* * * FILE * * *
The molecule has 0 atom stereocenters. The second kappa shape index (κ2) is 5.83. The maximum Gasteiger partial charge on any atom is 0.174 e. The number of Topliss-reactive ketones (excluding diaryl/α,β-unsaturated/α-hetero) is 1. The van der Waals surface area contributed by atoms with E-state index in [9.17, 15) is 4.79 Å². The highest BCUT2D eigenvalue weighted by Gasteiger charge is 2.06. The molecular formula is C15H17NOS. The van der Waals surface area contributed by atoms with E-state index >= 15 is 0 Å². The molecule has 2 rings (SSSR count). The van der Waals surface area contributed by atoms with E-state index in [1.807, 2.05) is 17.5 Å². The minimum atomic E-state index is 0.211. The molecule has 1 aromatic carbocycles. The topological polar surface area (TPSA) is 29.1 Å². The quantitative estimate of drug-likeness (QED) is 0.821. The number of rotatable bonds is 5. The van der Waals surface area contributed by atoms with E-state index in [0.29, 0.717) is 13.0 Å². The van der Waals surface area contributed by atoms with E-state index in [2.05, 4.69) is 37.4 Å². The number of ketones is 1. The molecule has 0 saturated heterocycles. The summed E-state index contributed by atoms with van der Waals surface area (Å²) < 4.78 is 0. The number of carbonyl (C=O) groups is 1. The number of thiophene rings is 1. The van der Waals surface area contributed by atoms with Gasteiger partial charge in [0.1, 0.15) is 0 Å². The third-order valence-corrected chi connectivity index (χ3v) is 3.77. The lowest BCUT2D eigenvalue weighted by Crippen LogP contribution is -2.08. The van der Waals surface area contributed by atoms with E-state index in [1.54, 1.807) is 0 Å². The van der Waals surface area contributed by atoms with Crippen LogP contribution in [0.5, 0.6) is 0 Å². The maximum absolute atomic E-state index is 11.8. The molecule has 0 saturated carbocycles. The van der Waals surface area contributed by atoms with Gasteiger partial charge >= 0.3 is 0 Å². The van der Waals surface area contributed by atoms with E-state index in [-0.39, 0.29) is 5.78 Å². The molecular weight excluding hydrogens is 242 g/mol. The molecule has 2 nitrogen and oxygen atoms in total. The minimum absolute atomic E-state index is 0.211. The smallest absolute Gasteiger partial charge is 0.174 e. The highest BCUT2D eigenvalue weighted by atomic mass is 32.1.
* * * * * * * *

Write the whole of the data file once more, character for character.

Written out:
The molecule has 0 atom stereocenters. The second kappa shape index (κ2) is 5.83. The maximum Gasteiger partial charge on any atom is 0.174 e. The number of Topliss-reactive ketones (excluding diaryl/α,β-unsaturated/α-hetero) is 1. The van der Waals surface area contributed by atoms with E-state index in [9.17, 15) is 4.79 Å². The highest BCUT2D eigenvalue weighted by Gasteiger charge is 2.06. The molecular formula is C15H17NOS. The van der Waals surface area contributed by atoms with E-state index >= 15 is 0 Å². The molecule has 2 rings (SSSR count). The van der Waals surface area contributed by atoms with E-state index in [1.807, 2.05) is 17.5 Å². The minimum atomic E-state index is 0.211. The molecule has 1 aromatic carbocycles. The topological polar surface area (TPSA) is 29.1 Å². The quantitative estimate of drug-likeness (QED) is 0.821. The number of rotatable bonds is 5. The van der Waals surface area contributed by atoms with E-state index in [0.29, 0.717) is 13.0 Å². The van der Waals surface area contributed by atoms with E-state index in [2.05, 4.69) is 37.4 Å². The number of ketones is 1. The molecule has 0 saturated heterocycles. The summed E-state index contributed by atoms with van der Waals surface area (Å²) < 4.78 is 0. The number of carbonyl (C=O) groups is 1. The number of thiophene rings is 1. The van der Waals surface area contributed by atoms with Gasteiger partial charge in [0.1, 0.15) is 0 Å². The third-order valence-corrected chi connectivity index (χ3v) is 3.77. The lowest BCUT2D eigenvalue weighted by Crippen LogP contribution is -2.08. The van der Waals surface area contributed by atoms with E-state index in [1.54, 1.807) is 0 Å². The van der Waals surface area contributed by atoms with Crippen LogP contribution in [0.5, 0.6) is 0 Å². The maximum absolute atomic E-state index is 11.8. The molecule has 0 saturated carbocycles. The van der Waals surface area contributed by atoms with Gasteiger partial charge >= 0.3 is 0 Å². The van der Waals surface area contributed by atoms with E-state index in [-0.39, 0.29) is 5.78 Å². The molecular weight excluding hydrogens is 242 g/mol. The molecule has 2 nitrogen and oxygen atoms in total. The minimum absolute atomic E-state index is 0.211. The smallest absolute Gasteiger partial charge is 0.174 e. The highest BCUT2D eigenvalue weighted by atomic mass is 32.1.